Culture generally refers to the patterns of human activity, and the symbolic structures that give such activities significance and importance. Cultures can be "understood as systems of symbols and meanings that even their creators contest, that lack fixed boundaries, that are constantly in flux, and that interact and compete with one another". Culture can be defined as all the ways of life: including arts, beliefs, and institutions of a population that are passed down from generation to generation. Culture has been called "the way of life for an entire society". As such, it includes codes of manners, dress, language, religion, rituals, and norms of behavior, such as law and morality and systems of belief as well as art.
Today the Greeks call themselves Hellenes (Έλληνες), though they have been known by a number of different names throughout history. The soldiers that fell at Thermopylae did so as Hellenes. During the time of Jesus, the term shifted and any person of non-Jewish faith was called Hellene. By late Antiquity, the Greeks referred to themselves as Romaioi, i.e. Romans. Western Europeans used the term Greeks and the Persians and the Turks used the term Yunans, i.e. Ionians. An interesting and unique form is kept in Georgian. In ancient times, Georgians (Colchians and Iberians) called Greeks ბერძენი berdzeni. This form derives from the Georgian word ბრძენი brdzeni – wise. According to Georgian historians, the name is connected with the notion that philosophy was born in Greece. Modern Georgians still call Greeks ბერძენი berdzeni and Greece საბერძნეთი saberdznet'i, 'Greeks' land' or literally 'land of the wise'. The onset of every historical era was accompanied by a new name, either entirely new or formerly old and forgotten, extracted from tradition or borrowed from foreigners. Each of them was significant in its own time, and all can be used interchangeably, which means that the Greeks are a polyonymous people.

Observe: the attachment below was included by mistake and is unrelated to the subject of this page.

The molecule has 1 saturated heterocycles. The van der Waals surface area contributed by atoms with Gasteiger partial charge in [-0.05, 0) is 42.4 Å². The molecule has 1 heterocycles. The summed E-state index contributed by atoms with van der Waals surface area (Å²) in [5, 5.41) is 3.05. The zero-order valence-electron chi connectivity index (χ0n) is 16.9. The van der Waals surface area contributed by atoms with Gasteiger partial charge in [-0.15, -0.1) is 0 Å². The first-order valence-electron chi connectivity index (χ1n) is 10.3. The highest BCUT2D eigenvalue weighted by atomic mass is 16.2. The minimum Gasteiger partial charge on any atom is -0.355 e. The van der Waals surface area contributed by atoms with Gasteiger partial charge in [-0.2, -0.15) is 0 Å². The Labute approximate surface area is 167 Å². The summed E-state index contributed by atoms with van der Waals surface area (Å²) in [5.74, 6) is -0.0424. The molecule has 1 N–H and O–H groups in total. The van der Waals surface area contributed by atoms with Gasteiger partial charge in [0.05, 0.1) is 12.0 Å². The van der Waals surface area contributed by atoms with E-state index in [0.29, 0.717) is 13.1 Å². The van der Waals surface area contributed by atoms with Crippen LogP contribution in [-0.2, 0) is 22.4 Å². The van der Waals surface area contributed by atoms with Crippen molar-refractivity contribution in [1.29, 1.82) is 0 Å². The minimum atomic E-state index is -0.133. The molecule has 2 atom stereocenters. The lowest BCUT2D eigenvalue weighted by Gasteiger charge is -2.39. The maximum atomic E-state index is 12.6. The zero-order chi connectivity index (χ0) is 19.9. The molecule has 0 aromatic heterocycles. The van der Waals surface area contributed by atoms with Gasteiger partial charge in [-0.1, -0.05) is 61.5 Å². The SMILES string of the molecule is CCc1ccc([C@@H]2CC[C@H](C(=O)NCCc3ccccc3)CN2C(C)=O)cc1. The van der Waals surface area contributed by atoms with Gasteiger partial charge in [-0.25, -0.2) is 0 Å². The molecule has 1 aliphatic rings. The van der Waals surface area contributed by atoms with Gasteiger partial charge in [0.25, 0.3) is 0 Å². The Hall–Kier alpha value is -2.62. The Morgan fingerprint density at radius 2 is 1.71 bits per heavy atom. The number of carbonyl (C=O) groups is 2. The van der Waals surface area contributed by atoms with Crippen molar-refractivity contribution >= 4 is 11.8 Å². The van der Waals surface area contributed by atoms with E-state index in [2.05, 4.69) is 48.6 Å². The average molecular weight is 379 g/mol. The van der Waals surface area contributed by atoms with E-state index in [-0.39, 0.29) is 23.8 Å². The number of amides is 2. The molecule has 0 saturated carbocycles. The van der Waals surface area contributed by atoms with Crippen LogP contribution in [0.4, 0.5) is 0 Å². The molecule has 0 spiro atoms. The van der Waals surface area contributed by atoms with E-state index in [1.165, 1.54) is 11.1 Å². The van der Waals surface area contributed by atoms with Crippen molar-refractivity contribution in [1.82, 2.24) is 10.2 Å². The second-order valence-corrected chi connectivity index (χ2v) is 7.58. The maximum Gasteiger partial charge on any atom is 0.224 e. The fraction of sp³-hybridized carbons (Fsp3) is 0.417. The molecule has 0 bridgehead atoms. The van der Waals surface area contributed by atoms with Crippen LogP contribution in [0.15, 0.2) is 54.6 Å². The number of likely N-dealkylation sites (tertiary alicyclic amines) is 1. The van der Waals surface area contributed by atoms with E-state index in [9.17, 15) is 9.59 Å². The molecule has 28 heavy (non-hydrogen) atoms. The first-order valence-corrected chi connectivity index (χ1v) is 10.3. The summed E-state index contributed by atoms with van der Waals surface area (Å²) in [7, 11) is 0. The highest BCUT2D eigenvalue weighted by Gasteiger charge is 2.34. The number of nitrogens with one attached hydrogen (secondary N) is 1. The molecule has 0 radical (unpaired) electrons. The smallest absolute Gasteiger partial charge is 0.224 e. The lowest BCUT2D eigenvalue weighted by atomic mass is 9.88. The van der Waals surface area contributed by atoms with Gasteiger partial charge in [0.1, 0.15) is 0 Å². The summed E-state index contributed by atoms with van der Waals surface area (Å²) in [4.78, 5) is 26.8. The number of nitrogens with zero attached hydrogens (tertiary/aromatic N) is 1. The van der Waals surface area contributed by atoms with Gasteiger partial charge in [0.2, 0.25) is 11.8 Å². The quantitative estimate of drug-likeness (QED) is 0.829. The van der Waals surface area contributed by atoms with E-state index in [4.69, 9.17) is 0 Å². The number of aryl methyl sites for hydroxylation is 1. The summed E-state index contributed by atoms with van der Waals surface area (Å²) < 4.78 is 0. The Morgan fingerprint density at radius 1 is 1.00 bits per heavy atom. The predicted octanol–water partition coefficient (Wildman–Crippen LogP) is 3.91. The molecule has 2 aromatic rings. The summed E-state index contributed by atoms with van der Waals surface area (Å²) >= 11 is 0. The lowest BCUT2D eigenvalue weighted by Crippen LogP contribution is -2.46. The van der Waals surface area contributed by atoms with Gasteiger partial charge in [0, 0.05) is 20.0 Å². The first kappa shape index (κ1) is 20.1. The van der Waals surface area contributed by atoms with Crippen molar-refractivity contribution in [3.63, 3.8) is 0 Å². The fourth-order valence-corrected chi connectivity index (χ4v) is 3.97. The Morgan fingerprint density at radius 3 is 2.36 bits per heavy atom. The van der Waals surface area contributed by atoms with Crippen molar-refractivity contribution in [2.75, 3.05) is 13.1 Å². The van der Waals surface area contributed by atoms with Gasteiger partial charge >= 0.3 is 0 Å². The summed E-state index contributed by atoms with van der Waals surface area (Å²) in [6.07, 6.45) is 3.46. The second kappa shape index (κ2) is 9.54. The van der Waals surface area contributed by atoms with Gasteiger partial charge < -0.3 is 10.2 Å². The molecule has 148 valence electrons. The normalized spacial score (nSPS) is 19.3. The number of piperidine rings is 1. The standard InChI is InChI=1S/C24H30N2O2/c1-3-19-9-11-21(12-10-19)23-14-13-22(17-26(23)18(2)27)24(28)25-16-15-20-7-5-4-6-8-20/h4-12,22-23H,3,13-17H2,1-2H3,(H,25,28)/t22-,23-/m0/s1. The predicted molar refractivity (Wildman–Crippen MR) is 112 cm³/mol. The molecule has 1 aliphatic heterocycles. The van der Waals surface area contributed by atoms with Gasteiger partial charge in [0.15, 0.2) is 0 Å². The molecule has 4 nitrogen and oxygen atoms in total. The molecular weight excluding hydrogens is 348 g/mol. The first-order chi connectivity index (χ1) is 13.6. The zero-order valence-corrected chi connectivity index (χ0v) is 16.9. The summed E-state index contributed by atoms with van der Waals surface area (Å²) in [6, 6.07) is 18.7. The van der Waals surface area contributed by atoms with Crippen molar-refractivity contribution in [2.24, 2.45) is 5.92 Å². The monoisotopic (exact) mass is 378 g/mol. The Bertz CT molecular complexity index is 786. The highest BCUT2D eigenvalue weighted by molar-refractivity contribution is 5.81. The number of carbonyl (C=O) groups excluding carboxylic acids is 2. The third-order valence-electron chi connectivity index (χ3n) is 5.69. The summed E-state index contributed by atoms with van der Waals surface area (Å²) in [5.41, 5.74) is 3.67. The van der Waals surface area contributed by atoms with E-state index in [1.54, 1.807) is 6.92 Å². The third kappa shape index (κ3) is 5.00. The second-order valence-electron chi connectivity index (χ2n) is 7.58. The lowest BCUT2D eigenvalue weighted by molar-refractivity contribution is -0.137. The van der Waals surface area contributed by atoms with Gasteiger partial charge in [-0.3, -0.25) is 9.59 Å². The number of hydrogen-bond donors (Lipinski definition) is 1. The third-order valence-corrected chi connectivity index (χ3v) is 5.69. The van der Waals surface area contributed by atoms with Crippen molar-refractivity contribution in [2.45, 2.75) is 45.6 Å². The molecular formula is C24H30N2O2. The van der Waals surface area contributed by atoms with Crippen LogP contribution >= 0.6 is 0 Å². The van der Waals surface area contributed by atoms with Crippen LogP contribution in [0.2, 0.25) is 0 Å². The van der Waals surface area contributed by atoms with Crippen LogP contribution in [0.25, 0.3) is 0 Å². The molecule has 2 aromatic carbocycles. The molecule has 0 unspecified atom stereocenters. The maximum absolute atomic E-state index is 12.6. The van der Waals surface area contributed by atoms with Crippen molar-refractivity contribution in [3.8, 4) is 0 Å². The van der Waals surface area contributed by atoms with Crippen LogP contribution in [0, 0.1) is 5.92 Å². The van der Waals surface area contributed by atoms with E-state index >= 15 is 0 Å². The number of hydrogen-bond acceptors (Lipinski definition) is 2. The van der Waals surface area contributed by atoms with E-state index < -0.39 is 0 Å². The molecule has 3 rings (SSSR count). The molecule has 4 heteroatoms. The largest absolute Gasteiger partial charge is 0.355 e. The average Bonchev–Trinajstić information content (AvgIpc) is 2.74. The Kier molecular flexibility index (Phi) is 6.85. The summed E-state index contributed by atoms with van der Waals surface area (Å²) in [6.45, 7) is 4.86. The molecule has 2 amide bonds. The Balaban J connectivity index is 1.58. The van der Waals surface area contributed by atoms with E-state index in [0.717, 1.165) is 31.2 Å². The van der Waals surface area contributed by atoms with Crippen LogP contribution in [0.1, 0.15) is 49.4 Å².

A vertical Tibetan prayer flag in the Zanskar region of northern India. The vertical style, called darchor, is less common than the horizontal style, called lungta. Horizontal prayer flags are squares connected at the top edges with a long thread. The vertical prayer flags are usually single squares or groups of squares sewn on poles which are planted in the ground or on rooftops. Unique to Tibetan Buddhism, these flags are panels or rectangles of colourful cloth strung along mountain ridges and peaks in the Himalayas to bless the surrounding countryside. Prayer flags are believed to have originated with the original Bön religion which pre-dated Buddhism in Tibet.